Week Five, Reverse-step: You won't do it. Yeah, that's the ticket. You convince yourself that you and your spouse are above this silly holiday. You're mad as heck and aren't going to take it anymore. You march around the house flailing your arms and loudly making your case against commercialism. But all your wife hears is the wah, wah, wah sound the adults in Charlie Brown cartoons make. She's seen this act before, and she just turns up the volume on the TV. At some point, even you hardly believe what you are saying anymore and, again, you go to bed, this time with a headache. Bah-rump, bah-rump.

Week Six, Slide-step: This week slides by while you are still kidding yourself that you won't celebrate Valentine's Day. Of course, that little tiff you had with your wife (Did I do that on purpose?) helps you think that, this time, she really doesn't want anything from you for Valentine's Day. She even said so, loudly. The neighbors can confirm that. Bah-rump, bah-rump...bump-bump, bump-bump.

(FYI, you are here)

Last Weekend, Stutter-step: You've got three nights and two days, with only your office banquet, a soccer game, church, your brother's birthday party and fixing the leak in your roof to take care of. On Friday, you figure that's plenty of time to find the right gift.

By late Sunday night, up on the roof and in the dark, you know it wasn't. But you've still got a couple of days. Bump-bump, bump-bump, bump-bump.

Feb. 12, Italian Shuffle: Something in the deep recesses of your memory bubbles to the surface, and you think your wife told you once she had always wanted to visit that out of the way Italian restaurant. You can't reach them on the phone, so you actually drive there to make a reservation, praying they'll take you on V-day.

You realize your wife must have mentioned the restaurant a long time ago, because the restaurant is now a psychic parlor.

But, never one to overlook an opportunity so obviously provided by fate, you go in for advice. An hour later and a hundred bucks lighter, you know the day and method of your death and that, until then, good things are on the horizon.

And the gift? Well, even you don't fall for the psychic gift certificate suggestion. BUMP-BUMP, BUMP-BUMP, BUMP-BUMP.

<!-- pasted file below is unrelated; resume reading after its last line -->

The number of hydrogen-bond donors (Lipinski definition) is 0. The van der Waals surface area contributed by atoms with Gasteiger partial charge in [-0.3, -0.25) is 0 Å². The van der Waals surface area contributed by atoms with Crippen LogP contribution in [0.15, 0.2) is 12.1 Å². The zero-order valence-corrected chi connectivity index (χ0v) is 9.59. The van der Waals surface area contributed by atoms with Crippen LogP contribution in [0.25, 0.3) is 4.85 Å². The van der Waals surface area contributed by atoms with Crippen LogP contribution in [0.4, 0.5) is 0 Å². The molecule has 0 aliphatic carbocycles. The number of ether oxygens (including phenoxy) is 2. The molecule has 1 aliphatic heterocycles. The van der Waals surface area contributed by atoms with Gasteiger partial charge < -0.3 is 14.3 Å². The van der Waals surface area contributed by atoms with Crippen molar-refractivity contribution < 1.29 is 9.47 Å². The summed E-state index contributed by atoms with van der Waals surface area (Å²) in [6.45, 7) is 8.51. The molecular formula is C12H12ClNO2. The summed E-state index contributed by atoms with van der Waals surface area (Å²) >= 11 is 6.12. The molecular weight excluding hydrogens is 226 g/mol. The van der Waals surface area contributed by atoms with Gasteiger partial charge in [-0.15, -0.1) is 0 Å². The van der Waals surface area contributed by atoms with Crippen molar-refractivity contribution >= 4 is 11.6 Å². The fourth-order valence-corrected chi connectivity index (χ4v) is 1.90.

Feb. 13, Spin: The fateful day is tomorrow and panic has truly set in. You can't concentrate on work and your head spins from one bad gift idea to the next. You briefly consider hiring her a male stripper, but decide you don't need the comparison. You're dizzy and feel ill and - that's it. You'll call in sick tomorrow. You'll have the whole day to shop for your darling (Did we make up?).

You exhale, at piece with the lie you will tell tomorrow. But the music still pounds in: BUMP-BUMP-BUMP-BUMP-BUMP-BUMP.

Feb. 14, Step-up: You're at the mall, bright and early. You've stepped up to the challenge and your charge card is burning a whole in your pocket. Those romantic feelings from the old days have stirred and you'd actually be getting into this now, except, ironically, you woke up with a savage sore throat and a splitting headache.

If you could afford a shrink, he'd have fun with that.

The hours fly by as you drag around, your watery eyes bewildered by the sheer amount of stuff that your wife would not want. You keep finding yourself in Frederick's, but you know that's just because the atmosphere helps you think.


The thumping in your head brings you to your senses. You crawl up from your knees in front of the "lacy" table and stagger out past the other empty-eyed men who wander the mall like zombies. CRESCENDO, blood in the water.

You give up. You've failed. You sag into your car in the parking lot, fall asleep and into fitful dreams.

But, somewhere in those fevered dreams you get fully in touch with who you both were when you decided to get married. You wake up and carry that warm feeling off to that little shop - and there it is, the perfect gift, which only you and she would know.

It's an 11th hour pardon from the great governor of love. The teeth of the red holiday will pass you by.

Feb. 15, Step-off: Finally, you can step off the Valentine's Day dance floor - at least until next year. If you would have blown it big time, again, you might be doing the step-out, as in moving out.

The music fades away to the sound of seagulls squealing, as they pick at the floating entrails of the men who failed this year.

Now, about that anniversary coming up next month.....